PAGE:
If you find that the unwound high strings are rusting faster than the wound lower strings, you can buy extra high strings individually and replace them more often than you replace the low strings from a set of 6.


I use a flannel shoe cloth (like you get in hotel rooms) with a few dabs of of baby oil to wipe the strings down before and after playing. And also wipe my fingertips (calluses). That all works wonders. Sliding your fingers along becomes so much easier.

Lately I've combined that with Elixir plain corrosion resistant strings, and I find that extends the life of the plain string to more closely match the extended life of the coated wound strings. I carry the shoe cloth around in a plastic sandwich bag.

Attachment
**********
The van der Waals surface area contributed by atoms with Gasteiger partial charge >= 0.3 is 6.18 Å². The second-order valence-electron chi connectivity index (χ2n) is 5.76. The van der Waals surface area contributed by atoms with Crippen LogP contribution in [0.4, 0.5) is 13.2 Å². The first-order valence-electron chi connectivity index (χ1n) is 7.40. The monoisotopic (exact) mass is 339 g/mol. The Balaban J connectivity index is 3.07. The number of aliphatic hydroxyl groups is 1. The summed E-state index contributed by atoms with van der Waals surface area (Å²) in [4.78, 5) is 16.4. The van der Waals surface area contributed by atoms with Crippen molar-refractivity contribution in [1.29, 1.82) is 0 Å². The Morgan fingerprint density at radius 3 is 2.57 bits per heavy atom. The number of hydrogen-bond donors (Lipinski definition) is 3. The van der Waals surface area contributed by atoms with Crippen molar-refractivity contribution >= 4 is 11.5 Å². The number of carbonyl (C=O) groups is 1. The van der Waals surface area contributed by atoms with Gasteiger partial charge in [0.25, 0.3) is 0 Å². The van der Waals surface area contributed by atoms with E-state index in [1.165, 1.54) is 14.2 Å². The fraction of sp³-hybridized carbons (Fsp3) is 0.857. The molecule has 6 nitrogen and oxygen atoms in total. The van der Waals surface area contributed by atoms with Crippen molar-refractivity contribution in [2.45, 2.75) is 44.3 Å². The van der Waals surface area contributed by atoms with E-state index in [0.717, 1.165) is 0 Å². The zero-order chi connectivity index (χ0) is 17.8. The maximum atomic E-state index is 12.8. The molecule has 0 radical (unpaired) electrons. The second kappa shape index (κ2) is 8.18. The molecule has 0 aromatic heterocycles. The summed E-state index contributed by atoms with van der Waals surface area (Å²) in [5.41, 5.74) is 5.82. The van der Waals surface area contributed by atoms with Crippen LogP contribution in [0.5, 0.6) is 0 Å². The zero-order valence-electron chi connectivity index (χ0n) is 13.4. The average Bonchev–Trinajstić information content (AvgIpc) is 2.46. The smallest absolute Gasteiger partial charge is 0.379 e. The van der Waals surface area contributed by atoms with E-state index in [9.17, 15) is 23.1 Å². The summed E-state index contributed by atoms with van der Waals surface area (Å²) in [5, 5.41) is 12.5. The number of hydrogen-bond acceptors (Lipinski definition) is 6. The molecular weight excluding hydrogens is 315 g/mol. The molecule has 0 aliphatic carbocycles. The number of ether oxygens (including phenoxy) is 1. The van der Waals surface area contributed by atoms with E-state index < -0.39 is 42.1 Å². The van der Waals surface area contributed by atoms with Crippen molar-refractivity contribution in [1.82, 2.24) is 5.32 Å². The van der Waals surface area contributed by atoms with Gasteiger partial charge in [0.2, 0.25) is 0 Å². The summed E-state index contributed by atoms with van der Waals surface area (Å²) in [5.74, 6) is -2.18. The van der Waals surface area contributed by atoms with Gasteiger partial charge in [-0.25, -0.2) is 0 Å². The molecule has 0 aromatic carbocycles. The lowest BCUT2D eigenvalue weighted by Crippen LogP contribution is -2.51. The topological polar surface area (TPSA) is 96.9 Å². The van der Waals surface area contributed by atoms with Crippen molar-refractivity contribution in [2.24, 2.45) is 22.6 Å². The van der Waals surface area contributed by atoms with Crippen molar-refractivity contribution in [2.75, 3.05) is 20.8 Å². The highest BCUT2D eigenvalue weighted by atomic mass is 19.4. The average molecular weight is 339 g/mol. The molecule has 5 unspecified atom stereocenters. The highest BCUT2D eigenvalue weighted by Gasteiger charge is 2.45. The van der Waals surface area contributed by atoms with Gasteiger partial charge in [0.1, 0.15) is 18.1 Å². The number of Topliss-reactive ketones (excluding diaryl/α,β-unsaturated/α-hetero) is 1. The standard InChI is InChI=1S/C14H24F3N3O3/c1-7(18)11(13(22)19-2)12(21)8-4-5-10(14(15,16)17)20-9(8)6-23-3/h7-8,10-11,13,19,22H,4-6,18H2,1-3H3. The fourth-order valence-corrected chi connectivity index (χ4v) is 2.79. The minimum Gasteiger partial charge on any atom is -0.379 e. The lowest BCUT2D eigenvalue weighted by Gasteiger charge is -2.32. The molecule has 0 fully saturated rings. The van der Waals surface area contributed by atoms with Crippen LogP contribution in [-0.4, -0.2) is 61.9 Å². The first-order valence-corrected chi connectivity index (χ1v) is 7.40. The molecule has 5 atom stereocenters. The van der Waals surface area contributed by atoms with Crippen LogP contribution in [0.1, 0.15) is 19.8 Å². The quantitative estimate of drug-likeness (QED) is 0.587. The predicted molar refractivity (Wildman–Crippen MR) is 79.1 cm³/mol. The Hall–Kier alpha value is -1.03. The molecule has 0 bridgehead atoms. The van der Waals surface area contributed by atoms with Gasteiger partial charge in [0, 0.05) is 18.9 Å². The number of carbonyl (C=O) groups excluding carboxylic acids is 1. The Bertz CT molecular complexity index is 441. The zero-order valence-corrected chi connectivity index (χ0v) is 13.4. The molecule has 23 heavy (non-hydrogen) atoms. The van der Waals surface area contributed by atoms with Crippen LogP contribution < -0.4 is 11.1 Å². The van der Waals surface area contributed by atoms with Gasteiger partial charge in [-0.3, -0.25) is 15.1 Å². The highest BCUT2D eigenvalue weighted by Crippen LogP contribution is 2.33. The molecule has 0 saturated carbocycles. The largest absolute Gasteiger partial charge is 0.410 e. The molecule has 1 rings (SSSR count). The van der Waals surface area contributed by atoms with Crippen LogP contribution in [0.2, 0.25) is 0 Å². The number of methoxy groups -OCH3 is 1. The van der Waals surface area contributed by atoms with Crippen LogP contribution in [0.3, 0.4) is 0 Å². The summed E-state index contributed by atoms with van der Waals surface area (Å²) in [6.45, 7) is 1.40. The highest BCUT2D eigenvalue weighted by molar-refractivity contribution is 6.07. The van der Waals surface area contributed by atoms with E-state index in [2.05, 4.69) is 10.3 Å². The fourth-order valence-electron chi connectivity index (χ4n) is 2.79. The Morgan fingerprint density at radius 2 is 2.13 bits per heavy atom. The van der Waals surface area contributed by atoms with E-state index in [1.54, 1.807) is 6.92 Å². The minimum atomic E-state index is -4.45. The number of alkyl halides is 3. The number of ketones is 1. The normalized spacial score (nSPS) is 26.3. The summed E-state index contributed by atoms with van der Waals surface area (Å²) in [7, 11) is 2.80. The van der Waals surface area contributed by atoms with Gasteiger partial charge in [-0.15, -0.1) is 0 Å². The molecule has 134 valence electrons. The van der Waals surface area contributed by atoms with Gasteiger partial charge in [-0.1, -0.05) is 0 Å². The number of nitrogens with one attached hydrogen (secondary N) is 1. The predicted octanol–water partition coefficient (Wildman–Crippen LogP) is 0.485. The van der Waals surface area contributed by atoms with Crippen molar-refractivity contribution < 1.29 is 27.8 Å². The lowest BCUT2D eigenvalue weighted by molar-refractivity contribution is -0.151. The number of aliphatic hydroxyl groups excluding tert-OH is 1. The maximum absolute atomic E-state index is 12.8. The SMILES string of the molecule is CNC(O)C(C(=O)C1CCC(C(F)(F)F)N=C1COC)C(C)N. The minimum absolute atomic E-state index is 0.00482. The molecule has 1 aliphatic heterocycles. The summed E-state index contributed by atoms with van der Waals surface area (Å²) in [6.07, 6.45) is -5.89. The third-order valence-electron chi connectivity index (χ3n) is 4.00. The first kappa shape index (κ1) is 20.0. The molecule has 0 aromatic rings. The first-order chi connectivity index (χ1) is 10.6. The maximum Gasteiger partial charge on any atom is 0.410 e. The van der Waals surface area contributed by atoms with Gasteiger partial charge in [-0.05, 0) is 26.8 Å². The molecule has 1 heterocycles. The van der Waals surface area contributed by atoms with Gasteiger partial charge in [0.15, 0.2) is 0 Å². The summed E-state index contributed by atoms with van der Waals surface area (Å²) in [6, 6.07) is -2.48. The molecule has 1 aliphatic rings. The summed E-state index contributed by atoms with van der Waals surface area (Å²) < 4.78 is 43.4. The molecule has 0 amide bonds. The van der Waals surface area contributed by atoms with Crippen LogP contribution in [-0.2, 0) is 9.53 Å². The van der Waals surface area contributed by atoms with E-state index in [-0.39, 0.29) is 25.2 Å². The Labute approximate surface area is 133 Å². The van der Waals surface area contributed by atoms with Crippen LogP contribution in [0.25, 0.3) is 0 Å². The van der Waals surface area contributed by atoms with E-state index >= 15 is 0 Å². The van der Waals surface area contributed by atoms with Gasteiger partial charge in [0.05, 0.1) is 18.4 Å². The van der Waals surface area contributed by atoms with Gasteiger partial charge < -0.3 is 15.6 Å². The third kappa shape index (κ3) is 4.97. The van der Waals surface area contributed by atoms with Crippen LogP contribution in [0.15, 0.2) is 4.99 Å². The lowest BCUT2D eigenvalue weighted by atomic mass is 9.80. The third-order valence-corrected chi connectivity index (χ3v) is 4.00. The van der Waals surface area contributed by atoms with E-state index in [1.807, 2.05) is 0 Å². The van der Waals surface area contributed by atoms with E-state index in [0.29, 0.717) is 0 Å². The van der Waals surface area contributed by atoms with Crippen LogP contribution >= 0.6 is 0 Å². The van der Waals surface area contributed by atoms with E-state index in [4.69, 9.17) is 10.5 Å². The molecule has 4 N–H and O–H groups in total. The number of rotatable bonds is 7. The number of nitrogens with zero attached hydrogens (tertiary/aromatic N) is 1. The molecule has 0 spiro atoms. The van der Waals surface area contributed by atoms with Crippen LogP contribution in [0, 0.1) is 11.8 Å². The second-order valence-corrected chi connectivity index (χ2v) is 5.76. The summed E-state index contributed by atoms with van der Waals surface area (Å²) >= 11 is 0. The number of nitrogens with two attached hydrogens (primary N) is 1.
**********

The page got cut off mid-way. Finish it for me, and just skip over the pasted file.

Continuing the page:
If I use Ernie Ball, D'Addario, Dunlop, etc strings they will rust within, get this, 2 days. Trust me when I say, you want to get some better strings preferably coated one, such as Elixirs. The other coated strings brands still rusted and sounded dead for me after just a few weeks. Elixirs at least last about a month. Also, use a cloth to wipe down (or just your shirt sleeve, whatever) the strings when you are done cause this helps a lot more than you think.


I find that Ernie Ball plain electric guitar strings are usually rusted brand new right out of the paper envelopes. Not the wound strings, only the plain. There are almost always several corrosion spots on the strings. I stopped buying them. Maybe the paper envelope doesn't protect them from humidity. Or maybe their steel just isn't rust resistant enough.

  • Since this is an answer space, I've removed the question part of your post. If you intended to post a question, please create a new question rather than answering an old one.
    – Aaron
    Commented Sep 11, 2022 at 17:21